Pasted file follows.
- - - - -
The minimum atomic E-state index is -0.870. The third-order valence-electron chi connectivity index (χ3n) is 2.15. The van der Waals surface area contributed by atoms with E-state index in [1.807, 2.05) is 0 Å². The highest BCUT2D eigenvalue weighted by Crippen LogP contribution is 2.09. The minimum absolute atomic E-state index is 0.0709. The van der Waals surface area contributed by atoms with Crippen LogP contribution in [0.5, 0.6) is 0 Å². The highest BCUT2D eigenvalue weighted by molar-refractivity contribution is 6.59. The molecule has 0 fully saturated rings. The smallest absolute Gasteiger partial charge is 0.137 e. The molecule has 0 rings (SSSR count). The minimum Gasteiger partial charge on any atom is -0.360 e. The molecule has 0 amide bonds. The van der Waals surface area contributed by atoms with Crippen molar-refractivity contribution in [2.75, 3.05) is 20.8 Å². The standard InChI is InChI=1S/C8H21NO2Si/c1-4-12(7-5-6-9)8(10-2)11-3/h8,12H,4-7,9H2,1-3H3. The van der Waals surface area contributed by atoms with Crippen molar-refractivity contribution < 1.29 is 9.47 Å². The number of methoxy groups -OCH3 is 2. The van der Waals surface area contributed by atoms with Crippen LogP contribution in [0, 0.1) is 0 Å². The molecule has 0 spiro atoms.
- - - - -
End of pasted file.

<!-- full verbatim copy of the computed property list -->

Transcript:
The minimum atomic E-state index is -0.870. The third-order valence-electron chi connectivity index (χ3n) is 2.15. The van der Waals surface area contributed by atoms with E-state index in [1.807, 2.05) is 0 Å². The highest BCUT2D eigenvalue weighted by Crippen LogP contribution is 2.09. The minimum absolute atomic E-state index is 0.0709. The van der Waals surface area contributed by atoms with Crippen LogP contribution in [0.5, 0.6) is 0 Å². The highest BCUT2D eigenvalue weighted by molar-refractivity contribution is 6.59. The molecule has 0 fully saturated rings. The smallest absolute Gasteiger partial charge is 0.137 e. The molecule has 0 rings (SSSR count). The minimum Gasteiger partial charge on any atom is -0.360 e. The molecule has 0 amide bonds. The van der Waals surface area contributed by atoms with Crippen molar-refractivity contribution in [2.75, 3.05) is 20.8 Å². The standard InChI is InChI=1S/C8H21NO2Si/c1-4-12(7-5-6-9)8(10-2)11-3/h8,12H,4-7,9H2,1-3H3. The van der Waals surface area contributed by atoms with Crippen molar-refractivity contribution < 1.29 is 9.47 Å². The number of methoxy groups -OCH3 is 2. The van der Waals surface area contributed by atoms with Crippen LogP contribution in [0, 0.1) is 0 Å². The molecule has 0 spiro atoms.